Healthy adults should drink no more than 10 standard drinks per week – around 1.4 per day – according to the government’s new alcohol consumption guidelines.
Released by the National Health and Medical Research Council (NHMRC) on Monday, the draft guidelines are open for public consultation until February.
The newly released guidelines are significantly stricter than the current set, published in 2009, which recommend healthy adults consumer no more than two standard drinks per day, and a maximum of 14 in a week.
In addition to capping the maximum number of weekly drinks at 10, the 2019 guidelines also stipulate that healthy adults should consume no more than four standard drinks in any one day.
Children under 18 should not drink alcohol at all, nor should women who are pregnant, breast-feeding, or planning to have a baby, the guidelines say.
“The less you choose to drink, the lower your risk of alcohol-related harm. For some people, not drinking at all is the safest option,” NHMRC council chief executive Professor Anne Kelso said.
Professor Kelso said the guidelines had been developed over the past three years using the best health evidence available.
“We’re not telling Australians how much to drink,” she said.
“We’re providing advice about the health risks from drinking alcohol so that we can all make informed decisions in our daily lives.”
Alcohol harmful even at low levels of consumption
Australia has a big drinking problem, with figures showing there were more than 4000 alcohol-related deaths in 2017 alone.
There were more than 70,000 alcohol-related hospital admissions in the 2016-17 financial year, and the drug is linked to more than 60 medical conditions, including many cancers.
“We’re learning that alcohol is linked to health harms, even at low levels of consumption. The health risks, therefore, are something we all need to consider,” Professor Kelso said.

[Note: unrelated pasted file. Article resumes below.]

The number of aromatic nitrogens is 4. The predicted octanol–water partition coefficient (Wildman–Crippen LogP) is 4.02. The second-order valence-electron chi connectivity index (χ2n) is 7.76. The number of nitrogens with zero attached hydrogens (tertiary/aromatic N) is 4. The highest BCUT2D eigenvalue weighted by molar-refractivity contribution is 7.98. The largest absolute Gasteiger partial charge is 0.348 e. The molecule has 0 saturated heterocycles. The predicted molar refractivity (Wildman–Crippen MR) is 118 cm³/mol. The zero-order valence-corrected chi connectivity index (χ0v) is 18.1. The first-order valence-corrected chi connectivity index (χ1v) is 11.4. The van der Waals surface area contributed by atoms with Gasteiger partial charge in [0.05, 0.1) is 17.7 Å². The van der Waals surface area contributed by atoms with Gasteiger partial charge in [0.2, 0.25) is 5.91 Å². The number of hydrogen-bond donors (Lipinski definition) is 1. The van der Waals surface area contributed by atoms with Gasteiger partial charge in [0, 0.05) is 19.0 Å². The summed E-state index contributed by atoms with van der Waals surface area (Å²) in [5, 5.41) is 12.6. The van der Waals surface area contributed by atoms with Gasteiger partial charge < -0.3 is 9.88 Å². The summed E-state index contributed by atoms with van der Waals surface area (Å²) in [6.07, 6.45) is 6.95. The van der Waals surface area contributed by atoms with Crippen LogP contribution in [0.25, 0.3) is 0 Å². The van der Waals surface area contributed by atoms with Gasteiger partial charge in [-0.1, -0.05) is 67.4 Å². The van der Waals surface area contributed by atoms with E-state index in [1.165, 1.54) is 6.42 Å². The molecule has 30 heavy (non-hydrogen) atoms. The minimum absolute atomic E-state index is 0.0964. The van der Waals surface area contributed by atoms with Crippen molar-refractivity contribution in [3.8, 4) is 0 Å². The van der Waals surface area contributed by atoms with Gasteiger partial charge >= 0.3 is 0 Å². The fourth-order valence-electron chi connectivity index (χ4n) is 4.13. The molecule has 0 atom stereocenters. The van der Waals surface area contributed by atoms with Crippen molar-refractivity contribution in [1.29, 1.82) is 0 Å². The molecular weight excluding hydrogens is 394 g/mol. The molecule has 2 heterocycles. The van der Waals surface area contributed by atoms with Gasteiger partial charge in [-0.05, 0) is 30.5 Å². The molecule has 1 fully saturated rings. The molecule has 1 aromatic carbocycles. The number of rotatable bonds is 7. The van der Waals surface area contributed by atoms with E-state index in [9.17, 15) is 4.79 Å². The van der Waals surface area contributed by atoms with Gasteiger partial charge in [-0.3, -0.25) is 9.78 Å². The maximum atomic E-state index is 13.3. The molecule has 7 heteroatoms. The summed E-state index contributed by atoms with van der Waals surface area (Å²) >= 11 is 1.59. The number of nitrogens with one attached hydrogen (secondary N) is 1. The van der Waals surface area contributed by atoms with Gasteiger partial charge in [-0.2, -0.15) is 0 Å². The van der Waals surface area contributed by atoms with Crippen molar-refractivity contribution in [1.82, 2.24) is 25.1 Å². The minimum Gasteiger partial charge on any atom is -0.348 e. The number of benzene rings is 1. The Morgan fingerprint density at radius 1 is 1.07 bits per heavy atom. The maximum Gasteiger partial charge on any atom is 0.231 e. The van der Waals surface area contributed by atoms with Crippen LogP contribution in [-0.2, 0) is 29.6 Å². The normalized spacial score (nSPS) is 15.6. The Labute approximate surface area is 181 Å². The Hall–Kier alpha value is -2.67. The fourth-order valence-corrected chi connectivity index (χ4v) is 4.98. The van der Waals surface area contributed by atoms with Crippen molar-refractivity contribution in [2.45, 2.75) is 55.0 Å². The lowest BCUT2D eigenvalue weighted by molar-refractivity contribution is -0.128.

The government’s chief medical officer Professor Brendan Murphy said the 2019 guidelines, updated for the first time in a decade, could save thousands of lives.
“They will help me and every chief medical officer in the states and territories to provide clear messages about the risks of drinking alcohol, to ensure the health of all Australians,” he said.
If all Australians follow these guidelines we won’t stop every alcohol-related death, but we will save thousands of lives, especially younger lives.’’
NHMRC Alcohol Working Committee chair Kate Conigrave said she sees the damage alcohol does first hand as a doctor at Sydney’s Royal Prince Alfred Hospital.
“Young people in the emergency department with alcohol poisoning – having drunk so much they can’t keep themselves safe. Some at risk of their breathing stopping. I also see the smashed-up faces – young and old,” she said.
“On the other hand, I also see people who used to drink too much but who have now cut back or stopped.
“Their sleep has improved, their mood has improved, their blood pressure has returned to normal.”
The new guidelines will help Australians make sense of the “complex relationship” between health and alcohol, Professor Conigrave said.
“Our committee members brought to the task a pooled total of well over 200 years of academic and clinical experience in understanding the research around alcohol and health,” she said.
“We’ve brought together all that scientific knowledge to produce a clear and fair interpretation of the evidence. We’ve presented the results as transparently as possible.
“That way, individual Australians can see our guidelines. They can also choose to drink less or more: Selecting the risk level that they themselves are prepared to accept.”